Second, the producers had a sound assessment of their businesses� positions, and what needed to happen. The coffee growers knew they needed to improve living conditions for workers, or they wouldn�t have enough of them, so their plan included better housing and food. (They also raised interesting questions about organic and fair trade certifications. These are family operations, but if their kids help with the picking they lose their fair trade certification. And more broadly, work harvesting coffee by kids keeps a lot of families out of desperate poverty. Is it really �fair� to cut them out of that work without any alternative? A school-aged boy can make $15 a day picking coffee, three times the wage for an unskilled labourer and as much as a bank teller. For a poor family, that�s a huge benefit.)
The rambutan growers knew they needed to come up with products based on the fruit. (I�d never heard of it, but rambutan is a cool-looking Asian fruit that is, according to Jody, like a lychee without the disgusting floral flavours.) Their plan included exploring wine and marmalade products, though the concept of opening export markets seemed remote.
Third, the barriers to success were often, by North American standards, small. A way of getting goods to buyers - as simple as an available truck, or car in the case of the honey producers - came up on several lists.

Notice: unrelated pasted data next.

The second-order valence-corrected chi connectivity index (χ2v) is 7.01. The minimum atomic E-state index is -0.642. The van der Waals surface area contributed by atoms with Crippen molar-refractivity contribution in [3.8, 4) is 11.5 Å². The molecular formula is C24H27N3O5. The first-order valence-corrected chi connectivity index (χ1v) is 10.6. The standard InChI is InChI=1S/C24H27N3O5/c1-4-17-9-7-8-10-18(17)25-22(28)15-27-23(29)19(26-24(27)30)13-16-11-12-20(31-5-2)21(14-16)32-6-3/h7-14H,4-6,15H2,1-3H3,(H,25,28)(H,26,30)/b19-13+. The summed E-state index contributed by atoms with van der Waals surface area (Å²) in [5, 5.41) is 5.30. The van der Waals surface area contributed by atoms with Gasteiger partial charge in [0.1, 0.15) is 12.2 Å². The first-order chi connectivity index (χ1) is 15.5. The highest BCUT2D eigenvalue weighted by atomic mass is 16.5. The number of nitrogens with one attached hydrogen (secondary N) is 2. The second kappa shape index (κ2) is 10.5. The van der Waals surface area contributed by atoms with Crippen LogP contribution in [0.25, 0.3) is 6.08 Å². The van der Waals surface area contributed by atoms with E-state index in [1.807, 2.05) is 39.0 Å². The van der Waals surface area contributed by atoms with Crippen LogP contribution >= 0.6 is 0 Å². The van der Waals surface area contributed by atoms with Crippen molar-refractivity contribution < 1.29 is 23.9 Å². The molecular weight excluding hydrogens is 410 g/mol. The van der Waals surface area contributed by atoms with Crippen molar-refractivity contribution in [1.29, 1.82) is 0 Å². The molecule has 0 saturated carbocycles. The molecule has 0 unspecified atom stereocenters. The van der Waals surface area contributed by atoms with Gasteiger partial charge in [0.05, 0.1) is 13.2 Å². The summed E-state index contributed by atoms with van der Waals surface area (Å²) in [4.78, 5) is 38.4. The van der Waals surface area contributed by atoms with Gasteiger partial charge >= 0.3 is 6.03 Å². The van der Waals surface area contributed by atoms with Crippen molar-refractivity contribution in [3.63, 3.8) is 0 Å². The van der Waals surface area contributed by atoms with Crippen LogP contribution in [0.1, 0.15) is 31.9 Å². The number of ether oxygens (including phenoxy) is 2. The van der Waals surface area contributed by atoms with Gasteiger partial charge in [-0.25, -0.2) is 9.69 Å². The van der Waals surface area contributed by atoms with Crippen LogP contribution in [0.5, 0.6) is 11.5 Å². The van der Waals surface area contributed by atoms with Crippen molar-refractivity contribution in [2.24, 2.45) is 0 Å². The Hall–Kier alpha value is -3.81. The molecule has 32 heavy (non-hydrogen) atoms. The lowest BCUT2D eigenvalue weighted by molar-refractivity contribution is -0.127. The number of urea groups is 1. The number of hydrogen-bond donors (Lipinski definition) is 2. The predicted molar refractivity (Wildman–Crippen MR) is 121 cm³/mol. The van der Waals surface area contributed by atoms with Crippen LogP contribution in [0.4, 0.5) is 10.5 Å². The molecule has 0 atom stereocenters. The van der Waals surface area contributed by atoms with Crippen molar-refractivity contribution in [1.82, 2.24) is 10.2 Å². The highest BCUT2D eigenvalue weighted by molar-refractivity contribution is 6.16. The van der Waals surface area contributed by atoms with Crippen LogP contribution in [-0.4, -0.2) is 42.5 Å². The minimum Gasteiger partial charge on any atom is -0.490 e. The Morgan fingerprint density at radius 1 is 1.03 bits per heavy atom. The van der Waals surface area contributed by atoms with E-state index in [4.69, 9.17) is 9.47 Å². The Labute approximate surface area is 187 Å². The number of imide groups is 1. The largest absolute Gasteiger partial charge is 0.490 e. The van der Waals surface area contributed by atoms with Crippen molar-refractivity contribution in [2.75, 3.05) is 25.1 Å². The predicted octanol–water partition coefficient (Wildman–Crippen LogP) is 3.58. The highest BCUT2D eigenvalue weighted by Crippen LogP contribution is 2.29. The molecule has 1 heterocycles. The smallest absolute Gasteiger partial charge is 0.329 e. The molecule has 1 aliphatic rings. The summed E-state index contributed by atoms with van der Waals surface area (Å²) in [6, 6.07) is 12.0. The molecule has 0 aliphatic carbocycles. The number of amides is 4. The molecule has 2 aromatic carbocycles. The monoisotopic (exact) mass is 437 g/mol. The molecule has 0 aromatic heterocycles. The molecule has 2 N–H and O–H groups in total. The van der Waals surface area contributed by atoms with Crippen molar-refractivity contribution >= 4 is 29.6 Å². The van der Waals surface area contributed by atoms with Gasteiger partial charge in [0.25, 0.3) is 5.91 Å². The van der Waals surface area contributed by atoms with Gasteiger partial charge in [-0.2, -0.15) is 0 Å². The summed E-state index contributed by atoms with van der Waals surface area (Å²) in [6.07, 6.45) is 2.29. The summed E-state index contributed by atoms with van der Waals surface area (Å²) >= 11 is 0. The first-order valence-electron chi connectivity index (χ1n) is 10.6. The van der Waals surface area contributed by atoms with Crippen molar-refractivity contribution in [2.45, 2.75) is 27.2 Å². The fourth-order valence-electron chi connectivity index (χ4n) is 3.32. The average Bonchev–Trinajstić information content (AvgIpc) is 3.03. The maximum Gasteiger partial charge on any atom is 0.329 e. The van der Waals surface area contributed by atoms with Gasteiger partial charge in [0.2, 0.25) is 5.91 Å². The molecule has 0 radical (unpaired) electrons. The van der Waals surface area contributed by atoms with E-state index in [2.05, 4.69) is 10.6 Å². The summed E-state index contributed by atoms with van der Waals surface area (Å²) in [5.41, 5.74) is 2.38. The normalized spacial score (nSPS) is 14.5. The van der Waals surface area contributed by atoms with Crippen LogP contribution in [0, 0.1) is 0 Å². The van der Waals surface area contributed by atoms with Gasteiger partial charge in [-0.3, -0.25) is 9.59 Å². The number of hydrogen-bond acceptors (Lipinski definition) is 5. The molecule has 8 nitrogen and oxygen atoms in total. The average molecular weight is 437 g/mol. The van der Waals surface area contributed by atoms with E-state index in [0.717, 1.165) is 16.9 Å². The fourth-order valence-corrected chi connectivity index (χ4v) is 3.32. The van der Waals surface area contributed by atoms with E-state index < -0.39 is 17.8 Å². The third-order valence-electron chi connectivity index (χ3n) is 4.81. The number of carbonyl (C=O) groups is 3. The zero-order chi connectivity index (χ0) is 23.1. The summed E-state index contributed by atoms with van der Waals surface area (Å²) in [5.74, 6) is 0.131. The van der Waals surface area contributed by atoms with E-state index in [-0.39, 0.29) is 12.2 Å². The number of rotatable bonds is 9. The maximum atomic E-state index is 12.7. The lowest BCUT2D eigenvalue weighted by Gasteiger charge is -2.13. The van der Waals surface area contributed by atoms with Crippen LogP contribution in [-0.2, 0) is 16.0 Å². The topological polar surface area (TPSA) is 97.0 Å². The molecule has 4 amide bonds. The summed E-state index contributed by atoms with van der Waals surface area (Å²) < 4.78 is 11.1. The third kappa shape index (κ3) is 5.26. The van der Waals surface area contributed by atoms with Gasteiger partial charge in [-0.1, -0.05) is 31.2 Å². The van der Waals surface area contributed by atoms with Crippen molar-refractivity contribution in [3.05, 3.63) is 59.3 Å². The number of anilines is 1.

And fourth, the importance of the support of NGOs was overwhelming. The action plans included investments in processing equipment to add value, or technical improvements to increase crop productivity. They looked to NGOs to support those efforts.
Some argue aid encourages dependency. But North American agricultural producers benefit from a huge amount of aid - university agriculture departments doing research, government ministries providing experts and funding and marketing support (and in the case of marketing boards, protection against competition).
That doesn�t exist in Honduras. There�s no money. Agencies supported with foreign money provide the technical and financial support Canadian producers take for granted.
The vegetable producers dragged me into the group photo and made me sign the official pledge to deliver on their action plan.
I�ll let you know how it went in six months.
Footnote: And I hope the African killer bees don�t wreck the honey business. They killed two children here last week, when the eight-year-old brother of one ill-advisedly threw a rock at a hive in a tree. We are not in Kansas anymore, as Dorothy would say.

Christy Clark decides to be more like Gordon Campbell

Lively read from Harvey Oberfeld on the controversy over Christy Clark's refusal to take questions from the media at a Vancouver photo op, and new communications director Sara MacIntyre's snark-laden on-camera exchange with reporters over the question ban. (Snark-laden on both sides.)
The control-freak approach to avoiding questions from journalists or unscripted exchanges with the public is popular these days. Stephen Harper - for whom MacIntyre did similar work - is a big fan. And he is also prime minister, which might lead some to think it's not a bad tactic.